B. W. Bowmar, Co.      Precision Metal Fabrication

...In His Own Words

In about 1935, gasoline powered model airplane engines came on the market, and I wanted one. As these were still depression years, Dad said he would not buy one for me, that they were to expensive. He did say, however, that if I could borrow one from one of my friends and measure it up and make drawings of it, that he would buy the necessary tools to make them. This, of course, cost many times more than an engine cost.

My first engine was crude and would not run, but I had become acquainted with a machinist who lived several blocks away, and he helped me get started at machine work.

My second engine did run but did not have enough power to fly an airplane. Each engine ran better and better until two of the engines that I built took first place honors in model boat and model race car competition.

I found people to be extremely helpful and many things came about that I now envision as miracles. My Grandfather Millen was an excellent pattern maker, so he showed me how to make patterns.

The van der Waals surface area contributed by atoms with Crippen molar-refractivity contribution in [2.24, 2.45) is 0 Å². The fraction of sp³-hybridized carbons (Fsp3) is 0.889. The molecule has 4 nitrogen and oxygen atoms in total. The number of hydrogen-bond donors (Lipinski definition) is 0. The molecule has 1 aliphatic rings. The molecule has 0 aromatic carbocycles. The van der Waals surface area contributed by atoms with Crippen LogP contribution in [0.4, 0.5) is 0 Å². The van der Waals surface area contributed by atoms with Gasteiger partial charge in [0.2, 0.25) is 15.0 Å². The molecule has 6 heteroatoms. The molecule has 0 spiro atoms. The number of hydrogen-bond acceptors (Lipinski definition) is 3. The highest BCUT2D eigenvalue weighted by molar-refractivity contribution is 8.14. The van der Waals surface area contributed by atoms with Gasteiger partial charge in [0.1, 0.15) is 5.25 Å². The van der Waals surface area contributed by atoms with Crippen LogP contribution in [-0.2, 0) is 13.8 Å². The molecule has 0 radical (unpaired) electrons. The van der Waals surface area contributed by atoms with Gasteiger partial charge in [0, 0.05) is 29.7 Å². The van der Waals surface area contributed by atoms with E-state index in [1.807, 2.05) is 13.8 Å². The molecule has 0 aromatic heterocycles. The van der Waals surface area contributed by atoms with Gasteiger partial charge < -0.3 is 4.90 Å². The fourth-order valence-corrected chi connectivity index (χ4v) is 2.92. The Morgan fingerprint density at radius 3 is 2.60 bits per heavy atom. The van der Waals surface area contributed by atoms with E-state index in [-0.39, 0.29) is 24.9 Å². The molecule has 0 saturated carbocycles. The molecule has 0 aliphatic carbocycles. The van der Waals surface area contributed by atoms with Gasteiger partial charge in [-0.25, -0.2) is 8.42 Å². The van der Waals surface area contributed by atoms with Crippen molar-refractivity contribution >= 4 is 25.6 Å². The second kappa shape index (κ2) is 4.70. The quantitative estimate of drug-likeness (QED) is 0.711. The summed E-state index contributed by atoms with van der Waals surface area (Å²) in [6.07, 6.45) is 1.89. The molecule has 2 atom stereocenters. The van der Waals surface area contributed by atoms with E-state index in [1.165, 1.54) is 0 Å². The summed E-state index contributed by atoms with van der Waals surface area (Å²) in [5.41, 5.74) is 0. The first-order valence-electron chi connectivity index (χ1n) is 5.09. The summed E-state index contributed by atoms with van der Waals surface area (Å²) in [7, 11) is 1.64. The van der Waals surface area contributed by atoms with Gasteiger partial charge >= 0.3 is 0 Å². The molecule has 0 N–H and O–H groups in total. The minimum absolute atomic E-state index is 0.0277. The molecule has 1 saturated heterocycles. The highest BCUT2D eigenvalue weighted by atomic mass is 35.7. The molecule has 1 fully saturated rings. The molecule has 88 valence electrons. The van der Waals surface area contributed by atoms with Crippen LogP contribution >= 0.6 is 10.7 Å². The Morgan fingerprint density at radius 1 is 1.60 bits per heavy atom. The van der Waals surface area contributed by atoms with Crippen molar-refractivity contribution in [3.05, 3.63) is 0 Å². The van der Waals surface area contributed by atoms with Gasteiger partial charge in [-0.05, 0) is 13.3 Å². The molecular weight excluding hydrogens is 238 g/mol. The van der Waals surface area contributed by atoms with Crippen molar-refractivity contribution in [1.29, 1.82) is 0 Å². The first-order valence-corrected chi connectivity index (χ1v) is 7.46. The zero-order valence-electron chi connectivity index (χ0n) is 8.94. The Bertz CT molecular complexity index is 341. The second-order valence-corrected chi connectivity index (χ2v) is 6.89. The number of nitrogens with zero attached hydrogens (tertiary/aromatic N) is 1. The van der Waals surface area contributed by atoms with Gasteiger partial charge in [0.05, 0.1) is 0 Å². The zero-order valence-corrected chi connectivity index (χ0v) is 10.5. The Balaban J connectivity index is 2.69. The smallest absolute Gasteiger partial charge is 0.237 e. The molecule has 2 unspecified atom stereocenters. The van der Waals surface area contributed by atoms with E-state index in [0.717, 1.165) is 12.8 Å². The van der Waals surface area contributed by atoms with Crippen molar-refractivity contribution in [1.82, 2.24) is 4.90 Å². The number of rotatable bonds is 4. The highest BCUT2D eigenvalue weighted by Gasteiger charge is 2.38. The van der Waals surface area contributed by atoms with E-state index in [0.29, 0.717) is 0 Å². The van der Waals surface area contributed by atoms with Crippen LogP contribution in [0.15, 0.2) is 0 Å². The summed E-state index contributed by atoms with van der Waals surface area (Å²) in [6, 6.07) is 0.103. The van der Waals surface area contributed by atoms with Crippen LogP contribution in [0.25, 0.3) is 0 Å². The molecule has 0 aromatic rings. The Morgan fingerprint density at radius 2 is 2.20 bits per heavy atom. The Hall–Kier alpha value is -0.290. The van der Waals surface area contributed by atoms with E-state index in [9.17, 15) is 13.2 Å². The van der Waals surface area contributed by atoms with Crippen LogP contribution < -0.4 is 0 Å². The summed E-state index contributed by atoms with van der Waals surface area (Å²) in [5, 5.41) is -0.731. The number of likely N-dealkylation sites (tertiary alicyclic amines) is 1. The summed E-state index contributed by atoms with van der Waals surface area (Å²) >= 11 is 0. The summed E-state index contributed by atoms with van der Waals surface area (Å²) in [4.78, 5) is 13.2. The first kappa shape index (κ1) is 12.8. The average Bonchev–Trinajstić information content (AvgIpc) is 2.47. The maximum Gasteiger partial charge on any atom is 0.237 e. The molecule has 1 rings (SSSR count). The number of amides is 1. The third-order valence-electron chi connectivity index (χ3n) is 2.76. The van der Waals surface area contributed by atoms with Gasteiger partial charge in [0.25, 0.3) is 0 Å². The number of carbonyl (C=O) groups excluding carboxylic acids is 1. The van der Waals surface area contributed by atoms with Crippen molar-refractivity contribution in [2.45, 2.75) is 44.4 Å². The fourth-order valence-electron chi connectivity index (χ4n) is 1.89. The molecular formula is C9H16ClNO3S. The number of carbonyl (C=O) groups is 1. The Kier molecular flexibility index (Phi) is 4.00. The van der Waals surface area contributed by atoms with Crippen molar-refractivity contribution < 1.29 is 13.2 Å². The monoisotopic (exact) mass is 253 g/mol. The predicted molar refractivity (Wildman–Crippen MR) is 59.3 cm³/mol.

The Pasadena Foundry Co., who I asked to make castings for my little engines, did not want to bother with my small stuff, so they gave me all the material and information and even helped me make my first furnace to melt the metal in. Then, one day when I was trying to make some castings, a man came to see my dad on other business and saw me trying to make these castings. I told him what I was trying to do, and he said he was chief foundry man for Alcoa Aluminum and would show me how to make these castings professionally. So from then on my castings were very nice.

Then there became a shortage of spark plugs for the little engines, so I found a name listed in the phone book of a man who specialized in making porcelain articles. I contacted him and he became very interested in my project. He gave me an old furnace, which still worked, gave me all the ingredients and within a couple of weeks, I was making my own spark plugs.

Bill Bowmar
(Circa 1990)


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